I believe that a younger generation of “food passionistas” – a term I coined for the group of dedicated, enthusiastic, and obsessively curious types about the world of food, chefs, and cooking – are in need of less hype, and more information, in an accessible  way. Inspired by the daily experiences of life in my kitchen, life in other people’s kitchens, learning at the hands of some of the industry’s most influential tastemakers, the purpose of my blog is not to attract advertisers or lure masses of readers; rather, it is an intimate, highly personal, often funny view of the world of food. Every blog posting puts my readers in-the-know about something timely. As a bonus, there’s always a “goody bag” in which one finds original recipes, ways to use new ingredients, food and wine pairing ideas, tips for entertaining, news about the coolest chefs and hottest restaurants. Or something more personal – a taste experience (ever try bitter chocolate, Parmigiano-Reggiano and sweet red grapes?); a mind stimulant (what about making marmalade from carrots?), or a new technique (like my deconstructed “wined-and-brined turkey,” or making cream cheese via “drip irrigation”).

Cooking is not merely about measurement and temperature, and the culinary world is not merely about gastronomy or nutrition. Food has deep historic and emotional resonances, and profound historical connections — think about “feast” or “famine” or “bread riots.”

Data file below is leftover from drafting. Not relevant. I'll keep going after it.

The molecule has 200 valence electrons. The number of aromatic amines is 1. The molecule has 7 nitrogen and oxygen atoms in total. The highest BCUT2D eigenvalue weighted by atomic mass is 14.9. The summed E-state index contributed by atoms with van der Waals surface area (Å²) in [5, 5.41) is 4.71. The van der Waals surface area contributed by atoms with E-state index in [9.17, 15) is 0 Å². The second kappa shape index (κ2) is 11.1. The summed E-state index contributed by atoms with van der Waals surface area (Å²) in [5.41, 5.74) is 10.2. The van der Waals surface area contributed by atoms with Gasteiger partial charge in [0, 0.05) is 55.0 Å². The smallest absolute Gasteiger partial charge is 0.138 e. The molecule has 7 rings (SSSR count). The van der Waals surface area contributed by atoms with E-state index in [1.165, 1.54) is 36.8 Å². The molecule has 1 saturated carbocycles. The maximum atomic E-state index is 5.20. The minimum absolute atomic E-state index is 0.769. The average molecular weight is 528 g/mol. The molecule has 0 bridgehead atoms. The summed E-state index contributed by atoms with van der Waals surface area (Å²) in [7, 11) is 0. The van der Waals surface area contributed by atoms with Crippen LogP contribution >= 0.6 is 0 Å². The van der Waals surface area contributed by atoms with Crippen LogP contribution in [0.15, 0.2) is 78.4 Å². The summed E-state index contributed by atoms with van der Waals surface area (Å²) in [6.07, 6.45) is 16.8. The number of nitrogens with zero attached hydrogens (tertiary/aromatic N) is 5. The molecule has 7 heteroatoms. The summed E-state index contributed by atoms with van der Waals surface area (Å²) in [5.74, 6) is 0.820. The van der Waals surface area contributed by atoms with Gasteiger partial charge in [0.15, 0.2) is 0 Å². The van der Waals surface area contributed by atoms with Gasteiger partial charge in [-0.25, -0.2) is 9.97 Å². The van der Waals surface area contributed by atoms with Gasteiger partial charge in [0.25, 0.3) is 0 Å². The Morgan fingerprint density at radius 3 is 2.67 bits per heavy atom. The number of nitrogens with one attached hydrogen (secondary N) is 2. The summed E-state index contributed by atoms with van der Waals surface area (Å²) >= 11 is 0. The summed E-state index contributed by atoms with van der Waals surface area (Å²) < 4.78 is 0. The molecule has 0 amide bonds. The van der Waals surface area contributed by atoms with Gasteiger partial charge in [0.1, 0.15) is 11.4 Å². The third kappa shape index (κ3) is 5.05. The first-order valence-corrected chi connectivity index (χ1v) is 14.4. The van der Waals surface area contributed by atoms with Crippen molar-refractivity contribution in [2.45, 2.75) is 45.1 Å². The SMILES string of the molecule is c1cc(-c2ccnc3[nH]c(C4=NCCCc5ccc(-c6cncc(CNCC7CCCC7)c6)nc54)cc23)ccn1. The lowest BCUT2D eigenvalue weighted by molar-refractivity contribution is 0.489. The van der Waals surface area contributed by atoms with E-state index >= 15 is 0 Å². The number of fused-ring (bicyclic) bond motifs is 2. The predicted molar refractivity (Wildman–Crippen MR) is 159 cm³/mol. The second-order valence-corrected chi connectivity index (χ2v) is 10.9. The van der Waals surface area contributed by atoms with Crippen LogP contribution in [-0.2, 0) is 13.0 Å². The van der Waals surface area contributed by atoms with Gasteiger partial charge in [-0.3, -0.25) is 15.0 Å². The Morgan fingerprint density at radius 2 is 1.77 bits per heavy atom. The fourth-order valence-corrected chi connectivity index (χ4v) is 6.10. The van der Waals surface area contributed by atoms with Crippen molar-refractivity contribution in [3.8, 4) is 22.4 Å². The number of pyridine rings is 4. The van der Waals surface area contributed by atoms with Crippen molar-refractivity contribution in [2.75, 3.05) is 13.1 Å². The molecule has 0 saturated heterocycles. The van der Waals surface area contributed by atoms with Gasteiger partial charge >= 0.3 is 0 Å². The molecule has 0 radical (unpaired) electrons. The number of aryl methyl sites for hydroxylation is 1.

Food is familial and simultaneously social: We break bread together and then divide the world into pig-eaters or pig-shunners.

When one writes well about food, all these factors come into play, consciously or not. One should know that The Gleaners in Millet’s famous painting reach backward historically to biblical injunctions not to harvest to the corners of the field, but to leave food for the poor. One should know that without the discovery of the Americas, there would be no tomatoes in Naples, no paprika in Budapest, no chocolate in Zurich. One should know something about why certain foods connect to certain religious festivals – why, for example, we serve lamb at Easter and also at Passover, and why both “feasts” relate to activities around the table.